Throughout his career, Paul Kadri has studied money planning and finance as a way to enlighten his views both personally and professionally. One of his favorite concepts in this field of study is “return on investment,” often referred to by industry insiders as ROI. The term ROI refers to what an individual or group gets back from what is invested. Unfortunately, Paul Kadri has encountered many people who believe that spending a dollar means securing a product or service in that same amount. Those people, he says, could not be more wrong.
The cost of a certain product or service is often the focus, says Paul Kadri. He suggests that what matters is not the cost, but the potential benefits derived from attaining the particular item. In his experience, Paul Kadri has witnessed a number of teachers and administrators who have a unique vision for their classrooms only to settle for less-than-desirable amenities. Paul Kadri acknowledges that his area’s school board failed several times to install interactive technology into the classroom due to concerns about budgets and training issues.
Before making the call that will make him hero or scourge for 5,000 students, superintendents like Paul Kadri are awake at 4 a.m. to make a much dreaded decision.
Q: As superintendent you dread snow. Why?
Paul Kadri: As superintendent I make a couple hundred decisions a day and most of them fly under the radar. But if I make a decision—good, bad or indifferent—on the snow, people take note.
Paul Kadri received his bachelor’s degree from Johns Hopkins University and an MBA from the Wharton School. He has taken numerous Doctoral credits in Education from the University of Pennsylvania and Delaware. Having strong financial skills has always been an asset for Paul Kadri in order to offer expertise to organizations in getting the best return on investment.
Q: You performed a three-year comparable analysis of school districts in Connecticut to see how successful you were at the plan you laid out for the district three years ago. Can you describe what you studied?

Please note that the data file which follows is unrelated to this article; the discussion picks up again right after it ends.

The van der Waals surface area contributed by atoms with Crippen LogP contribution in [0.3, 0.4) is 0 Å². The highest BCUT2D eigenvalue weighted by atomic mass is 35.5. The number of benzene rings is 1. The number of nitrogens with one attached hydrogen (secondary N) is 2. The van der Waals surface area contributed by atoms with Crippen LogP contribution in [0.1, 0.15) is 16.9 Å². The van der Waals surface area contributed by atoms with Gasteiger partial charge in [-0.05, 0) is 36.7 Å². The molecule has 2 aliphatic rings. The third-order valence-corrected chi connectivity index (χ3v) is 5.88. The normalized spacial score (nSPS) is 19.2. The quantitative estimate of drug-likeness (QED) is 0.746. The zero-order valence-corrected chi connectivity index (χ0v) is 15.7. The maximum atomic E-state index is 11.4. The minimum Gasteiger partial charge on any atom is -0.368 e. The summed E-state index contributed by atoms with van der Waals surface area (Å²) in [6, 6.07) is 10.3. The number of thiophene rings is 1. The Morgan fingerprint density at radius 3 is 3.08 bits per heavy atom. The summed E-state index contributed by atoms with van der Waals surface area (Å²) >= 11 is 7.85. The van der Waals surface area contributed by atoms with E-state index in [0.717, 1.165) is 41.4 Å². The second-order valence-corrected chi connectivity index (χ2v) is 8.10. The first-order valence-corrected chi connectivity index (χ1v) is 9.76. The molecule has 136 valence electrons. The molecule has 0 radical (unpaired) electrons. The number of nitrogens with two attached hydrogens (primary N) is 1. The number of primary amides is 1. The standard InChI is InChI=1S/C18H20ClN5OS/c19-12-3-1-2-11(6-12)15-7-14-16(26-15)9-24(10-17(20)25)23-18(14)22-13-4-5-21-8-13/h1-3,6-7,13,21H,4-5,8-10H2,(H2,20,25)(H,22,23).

Paul Kadri: I am constantly telling people that I plan for success years ahead of time. I envision an education plan that would help all students in public education achieve success within a cost structure that taxpayers would be able to maintain. Three years ago we started to control costs without lowering education standards. We ended with three years and no increase in the budget, but with significant student academic growth. I looked at the same data for districts in Connecticut.
“Sometimes I read the paper, especially during a recession, and read that CEOs look to lay off people in order to give the visual impression to analysts that they are cutting costs. I shake my head in disbelief because this is a short-term fix that generates a long-term problem,” says Paul Kadri.
In his entire professional career Mr. Paul Kadri has never laid off anyone. He’s accomplished this not because of luck or unrestricted budgets, but because it is one of his highest priorities as he plans for the future. Even in situations where he does consolidations, he has tied it with early-retirement incentives so that while the number of employees may go down nobody became unemployed. This innovative and efficient method of staff reduction has made Paul Kadri a very desirable professional to work under.
Over the past 10 years, several substantial measures have been implemented to improve public education. The most recent reform initiative is focused on “closing the achievement gap,” which targets improving the achievement of low-performing students. Certainly this is important, says Paul Kadri, an experienced superintendent, but if not done correctly, the approach to achieving it can end up causing other significant problems.
Q: What does education reform mean?
Paul Kadri: Education reform is primarily about finding ways to improve the public education system so that it continues to live up to the promise of providing every child an opportunity to reach their full potential.
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